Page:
I think though, some humility is necessary, amongst those that think this represented a revolution in professional development. The unconference model seems to be one of diminishing returns. This year’s was great and something different, but will next year’s push things significantly further, or will it just rehash the same topics that are batted around cyberworld on a regular basis? There were great people at the conference, but though the conference was held in Manhattan, of the 50 or so people I interacted with on Saturday, only a few were urban public school teachers, thus creating a disconnect between the methodologies discussed and the student population who are actually subject to “reform” efforts. Let us not forget, no one on the national level is trying to reform suburban or private schools.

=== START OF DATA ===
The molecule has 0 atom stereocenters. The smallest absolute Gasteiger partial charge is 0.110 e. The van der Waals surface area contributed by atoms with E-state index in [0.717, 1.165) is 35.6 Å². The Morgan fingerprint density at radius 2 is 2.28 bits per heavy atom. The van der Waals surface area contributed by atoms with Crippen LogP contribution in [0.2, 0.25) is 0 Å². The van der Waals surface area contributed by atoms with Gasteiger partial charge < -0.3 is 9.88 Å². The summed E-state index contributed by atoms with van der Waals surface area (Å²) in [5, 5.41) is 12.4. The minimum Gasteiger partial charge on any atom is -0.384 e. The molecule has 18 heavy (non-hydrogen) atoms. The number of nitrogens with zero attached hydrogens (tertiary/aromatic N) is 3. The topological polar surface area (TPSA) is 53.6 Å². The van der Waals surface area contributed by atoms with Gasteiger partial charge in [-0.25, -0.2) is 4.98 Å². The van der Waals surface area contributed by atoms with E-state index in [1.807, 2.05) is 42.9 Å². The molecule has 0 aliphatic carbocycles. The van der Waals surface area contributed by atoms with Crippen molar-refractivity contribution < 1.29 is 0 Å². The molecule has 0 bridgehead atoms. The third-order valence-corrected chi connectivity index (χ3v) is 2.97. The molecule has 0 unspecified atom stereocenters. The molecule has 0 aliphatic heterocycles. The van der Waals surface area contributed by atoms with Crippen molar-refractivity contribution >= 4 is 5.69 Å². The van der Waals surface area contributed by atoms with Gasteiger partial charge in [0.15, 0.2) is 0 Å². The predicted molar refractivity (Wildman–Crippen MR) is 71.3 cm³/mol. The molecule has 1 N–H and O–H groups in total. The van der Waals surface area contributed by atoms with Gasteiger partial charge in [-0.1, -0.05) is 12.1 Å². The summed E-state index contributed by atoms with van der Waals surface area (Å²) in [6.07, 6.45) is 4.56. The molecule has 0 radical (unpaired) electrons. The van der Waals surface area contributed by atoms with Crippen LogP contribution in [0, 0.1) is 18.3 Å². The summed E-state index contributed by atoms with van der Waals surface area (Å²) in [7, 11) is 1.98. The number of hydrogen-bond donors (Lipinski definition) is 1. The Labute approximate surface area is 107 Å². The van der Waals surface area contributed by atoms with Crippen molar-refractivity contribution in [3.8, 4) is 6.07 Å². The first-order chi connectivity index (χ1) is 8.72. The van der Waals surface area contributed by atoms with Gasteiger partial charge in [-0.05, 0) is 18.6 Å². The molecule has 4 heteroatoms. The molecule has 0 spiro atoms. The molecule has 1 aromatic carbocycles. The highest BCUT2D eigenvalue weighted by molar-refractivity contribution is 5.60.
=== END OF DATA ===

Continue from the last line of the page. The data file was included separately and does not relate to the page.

The conversations that happen in cyberworld and at places like EdCampNYC are important, but they only gloss the surface of what actually happens in real schools that serve more challenging populations of students, and they focus more on classroom activities than actual pedagogy and planning. At the first session I attended on education reform, nearly every idea suggested by the largely suburban teachers to deal with something frustrating about their school is something that is already happening at my Bronx school (common planning time, alternative models of assessment and planning, small schools, etc). I remind the participants that they could get everything they wanted, and that still wouldn’t be enough. The second session I attended on Standards Based Grading was great and an idea I’ve pushed forward in my classroom, but it’s probably the 15th most important thing I do for my students. I led my third session on Project Based Learning in History Classrooms, but even I need to admit this won’t help a teacher who can’t get over the fact that just because students might read and write on a 5th grade level in high school, doesn’t mean they can’t think like a high schooler.